Egg Industry Center

Questions, Questions and Answers

May 28, 2020

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Deana Jones’ mother would tell you that when she was growing up, she would ask at least 15 billion questions a day. Today is no different. Jones is a research food technologist specializing in quality and food safety of eggs with the United States Department of Agriculture (USDA) Agriculture Research Service (ARS).

Poultry has always been a part of Jones’ life as her grandparents were poultry farmers. She would tell you that being in the poultry industry was inevitable because she grew up in it, and today she has been conducting poultry research with the UDSA for the past 19 years.

“The best thing that I could do was to be a scientist. That way I could help come up with answers to my questions. I was, and still am, the queen at asking them.”

Jones began her journey at North Carolina State University where she graduated with a B.S. in food and poultry sciences, and an M.S. in poultry science. She then obtained her Ph.D. in physiology, with a minor in food science. Her current position with the USDA started with processed poultry meat safety and quality. She quickly realized that eggs were her passion in product quality and food safety.

“Everyone needs eggs and they are extremely important! Eggs have such a broad reach, and the stakeholder groups for eggs are immeasurable. I enjoy that because that means I get to work with so many different kinds of people and answer all sorts of questions from people,” said Jones.

Jones receives a lot of questions from her stakeholders, and many of those questions stem from her research. She has authored over 80 published manuscripts.

“If someone Googles ‘eggs’ or ‘USDA eggs’ I’m the person they find. So I get everything from kids working on a science fair project, to some big concern a company wants to work through, to someone who’s buying eggs from a grocery store,” Jones said. “I get the whole gamut.”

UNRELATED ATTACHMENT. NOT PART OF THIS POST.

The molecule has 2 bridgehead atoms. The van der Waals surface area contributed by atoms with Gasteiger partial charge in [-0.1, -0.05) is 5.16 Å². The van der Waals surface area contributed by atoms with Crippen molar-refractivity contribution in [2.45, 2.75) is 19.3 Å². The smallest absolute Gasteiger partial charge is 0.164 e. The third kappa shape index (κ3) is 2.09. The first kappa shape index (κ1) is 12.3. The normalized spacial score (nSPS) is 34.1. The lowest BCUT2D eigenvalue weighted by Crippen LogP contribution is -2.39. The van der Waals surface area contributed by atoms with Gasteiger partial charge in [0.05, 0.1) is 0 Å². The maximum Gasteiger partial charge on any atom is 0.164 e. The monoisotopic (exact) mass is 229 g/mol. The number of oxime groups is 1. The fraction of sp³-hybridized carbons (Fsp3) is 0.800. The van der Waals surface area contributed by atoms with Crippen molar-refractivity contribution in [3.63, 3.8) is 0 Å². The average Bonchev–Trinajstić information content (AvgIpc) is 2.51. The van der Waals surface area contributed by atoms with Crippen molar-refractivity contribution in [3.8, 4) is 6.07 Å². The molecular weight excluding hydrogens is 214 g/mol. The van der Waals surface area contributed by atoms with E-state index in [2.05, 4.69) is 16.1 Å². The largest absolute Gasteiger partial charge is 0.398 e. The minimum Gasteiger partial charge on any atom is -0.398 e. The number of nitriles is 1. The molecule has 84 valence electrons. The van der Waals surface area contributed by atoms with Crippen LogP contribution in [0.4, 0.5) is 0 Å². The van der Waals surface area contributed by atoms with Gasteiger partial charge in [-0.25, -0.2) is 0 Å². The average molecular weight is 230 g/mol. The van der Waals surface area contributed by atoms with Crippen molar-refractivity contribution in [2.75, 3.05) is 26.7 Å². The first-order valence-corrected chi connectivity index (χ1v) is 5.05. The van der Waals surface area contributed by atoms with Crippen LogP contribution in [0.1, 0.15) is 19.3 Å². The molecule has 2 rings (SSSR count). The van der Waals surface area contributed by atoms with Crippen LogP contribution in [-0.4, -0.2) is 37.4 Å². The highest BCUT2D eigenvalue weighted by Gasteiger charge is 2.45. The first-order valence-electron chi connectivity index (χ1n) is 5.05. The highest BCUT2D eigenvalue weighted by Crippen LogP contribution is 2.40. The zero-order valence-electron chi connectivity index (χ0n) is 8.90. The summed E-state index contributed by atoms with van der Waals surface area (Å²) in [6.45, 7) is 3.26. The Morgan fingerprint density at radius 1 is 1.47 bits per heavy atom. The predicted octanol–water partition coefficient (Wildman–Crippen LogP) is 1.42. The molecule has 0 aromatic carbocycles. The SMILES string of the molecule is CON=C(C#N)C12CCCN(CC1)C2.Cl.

The Coalition for Sustainable Egg Supply (CSES) project has served as a defining moment in Jones’s research concerning international collaboration on egg issues. Her participation has helped her to assist people to ensure they are not misled. Jones has also had to learn about several issues from an alternative perspective, giving her a deeper appreciation for the industry.

However, as with most research, many misconceptions are still present in the egg industry. This can include perceptions of washing versus not washing eggs, and different housing systems for poultry including organic, cage-free, and free range.

“I don’t want people to feel like the egg industry ever wronged them. I am trying to make sure that people are fully informed.”

Jones serves as part of the faculty for the National Egg Quality and National Egg Product schools, and is also an instructor in poultry products for the Midwest Poultry Consortium Center of Excellence Program. She has received multiple awards from the Poultry Science Association and been recognized as an outstanding alumnus for the College of Agriculture and Life Sciences at North Carolina State University.

As a member of the Poultry Science Association, Jones encourages people in research to find their passions. For Jones, her passions lie in egg quality, safety and security on a national and international level.

“Don’t feel like you have to fit into a certain box. You can form your own path. It’ll be great and it'll be fun.”

By Emily Zahurones

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